By Adam Lovinus
By Lilledeshan Bose
By Gabriel San Roman
By Rachel Mattice
By Stephanie Zacharek
By Daniel Kohn
By Nate Jackson
By Mike Seeley
Olivos Jr. claims his family retrofitted all but one wall of the building, but the city wouldn't let them keep the Yost. "Kooi told my dad, 'If you sell to somebody else, the city of Santa Ana [will] condemn the Yost Theater as well as the West Coast Theater' . . . and he could kiss his home on Greenleaf Street away and lose his 80-acre ranch in San Diego."
He says now, "My dad accepted [the city's offer] because he was facing foreclosure on his home, but we were not willing sellers." Going through personal as well as financial losses—he lost two brothers and a son shortly after the family lost the Yost—"We couldn't fight them," Olivos Jr. says. "We didn't have the heart."
A few months after forcing the Olivos family to sell the Yost, the city sold it to the partnership for $50,000 as part of Fiesta Marketplace. In fact, the city of Santa Ana paid $7.5 million for several downtown properties and sold them to the partnership for just less than $1 million, with the understanding that the buildings needed major renovations. Olivos Sr. died in 1999. In his final years, he would mutter to his sons that they needed to go open the Yost.
307 N. Spurgeon St.
Santa Ana, CA 92701
Category: Music Venues
Region: Santa Ana
* * *
For the next 25 years, the Fiesta Marketplace Partnership—Chase; Fainbarg; and local business owners Raymond Rangel, Jose Ceballos and Robert D. Escalante—successfully targeted the Latino market, turning Fourth Street into a shopping center designed for a Spanish-speaking customer. "It was one of the first in the country specifically geared toward that demographic," Chase says. "It was very, very successful until about five years ago, when Hispanic retailing changed."
And the Yost?
"When we opened up Fiesta [around 1989], we renovated the Yost," Chase says. "We spent $750,000 renovating it so we could use it for entertainment purposes. But then we couldn't generate enough activity to keep it open and use it on a regular basis, so it operated as a church for many years, and it was allowed to decay."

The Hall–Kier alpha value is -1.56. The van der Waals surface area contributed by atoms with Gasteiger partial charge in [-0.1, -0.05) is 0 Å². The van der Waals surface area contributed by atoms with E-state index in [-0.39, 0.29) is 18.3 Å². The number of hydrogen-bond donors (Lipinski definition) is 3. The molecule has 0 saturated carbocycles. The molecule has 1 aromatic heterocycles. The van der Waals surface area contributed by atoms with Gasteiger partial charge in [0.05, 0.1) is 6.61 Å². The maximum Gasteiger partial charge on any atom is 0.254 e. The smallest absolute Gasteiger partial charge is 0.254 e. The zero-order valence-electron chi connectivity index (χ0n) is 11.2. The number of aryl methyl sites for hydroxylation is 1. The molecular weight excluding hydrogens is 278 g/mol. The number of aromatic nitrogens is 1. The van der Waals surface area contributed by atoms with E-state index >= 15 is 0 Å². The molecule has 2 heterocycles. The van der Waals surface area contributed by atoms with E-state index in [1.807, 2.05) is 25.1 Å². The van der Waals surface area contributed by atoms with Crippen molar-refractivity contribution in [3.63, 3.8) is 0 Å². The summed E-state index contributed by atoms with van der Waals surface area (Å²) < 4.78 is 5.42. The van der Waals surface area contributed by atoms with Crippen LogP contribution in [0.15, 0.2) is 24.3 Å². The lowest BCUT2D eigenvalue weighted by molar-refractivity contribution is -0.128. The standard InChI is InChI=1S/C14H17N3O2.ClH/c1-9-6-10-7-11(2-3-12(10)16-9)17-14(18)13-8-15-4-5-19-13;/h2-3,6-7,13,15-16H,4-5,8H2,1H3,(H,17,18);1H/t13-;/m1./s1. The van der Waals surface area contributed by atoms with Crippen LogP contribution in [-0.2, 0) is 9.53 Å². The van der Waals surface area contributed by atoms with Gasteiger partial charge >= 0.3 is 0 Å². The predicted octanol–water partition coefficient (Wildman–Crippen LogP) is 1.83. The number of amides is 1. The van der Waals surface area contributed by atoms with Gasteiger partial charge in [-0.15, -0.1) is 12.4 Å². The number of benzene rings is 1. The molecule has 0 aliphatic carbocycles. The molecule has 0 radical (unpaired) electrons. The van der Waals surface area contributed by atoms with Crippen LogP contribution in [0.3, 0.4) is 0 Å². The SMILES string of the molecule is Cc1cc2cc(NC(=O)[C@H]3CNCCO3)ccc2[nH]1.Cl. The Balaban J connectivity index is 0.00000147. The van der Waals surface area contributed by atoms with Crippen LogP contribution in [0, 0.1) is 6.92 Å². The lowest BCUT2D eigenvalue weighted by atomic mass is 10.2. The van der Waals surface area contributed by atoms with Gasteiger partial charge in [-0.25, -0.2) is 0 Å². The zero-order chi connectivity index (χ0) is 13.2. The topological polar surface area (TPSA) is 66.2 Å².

The Chases' various business entities have holdings in 16 states. The four blocks of land in Santa Ana's downtown, they say, might be the chunk of land that makes them the least profit. "But it's the one we're most passionate about," says Ryan Chase, Irv's son and president of the Santa Ana PBID (Property Business Improvement District) Downtown Inc., a locally based nonprofit corporation made up of Santa Ana property owners that receives assessments collected by the county from those property owners to promote downtown and keep it clean and safe.
Ryan Chase's great-grandfather Nathan Fainbarg opened a shoe store on Fourth Street in 1919. His grandfather Allan (Nathan's son) owned a gas station in Santa Ana. The family has an emotional attachment to the city and has always considered itself part of the Santa Ana community.
In 2006, the Chases say, they started seeing the demand on Fourth Street wane. "Sales started to decline, there were vacancies, people weren't paying rents on time," Ryan Chase says.
"The Hispanic marketplace is the most sought-after demographic due to the large families, disposable income and loyalty," he continues. "So all the big retailers—Wal-Mart, Target, Costco—they all figured it out. They have bilingual help, bilingual graphics. People [stopped shopping at Fourth street and] started shopping at MainPlace."
The younger Chase says that they've dropped rents from 25 to 75 percent on their property since 2007. In 2008, they started meeting with tenants and tried to improve the merchandise on Fourth Street to attract more customers, but nothing worked. "That was when we realized we had to do something."
This change has been the catalyst for what Santa Ana community members are nicely referring to as gentrification and not-so-nicely calling "ethnic cleansing," as declared at one meeting by a member of El Centro Cultural de México, who asked to not to be named.
The Chases' new strategy revolved around the Yost. Seeing the success of the neighboring Artists Village made them realize that "downtown renaissances" were driven by the arts.
"We realized we had to have some anchorability [in the area]," Ryan Chase says. The Chases spent a lot of time driving around various downtowns and concluded that nighttime entertainment was the key: "Restaurants, movie theaters and places where music is done—performance places!" he says "That was when we made the decision to use the Yost."
Ryan Chase continues, "Nowhere in Orange County can you go to shop, grab a bite to eat and hang out afterward. The Yost has that. It has history, it has character, and it attracts different people—locals and outsiders at the same time. Someone's probably not going to drive an hour to eat at a restaurant or shop, but they'll do that for a band. So this will be a regional draw, beyond Orange County. That's really critical."
* * *
Sam Romero, owner of St. Theresa's Catholic gift shop and chairperson of the Logan Neighborhood, says that after the Pentecostal church vacated the Yost in 2007, the Fourth Street business owners asked Irv Chase's permission to let El Centro Cultural de México to use the venue.
Established in 1994, El Centro is a not-for-profit, Santa Ana-based organization (a beneficiary of the California Endowment Fund) that creates various programs to help people explore and understand Mexican culture, including workshops in dance, music, art and literacy.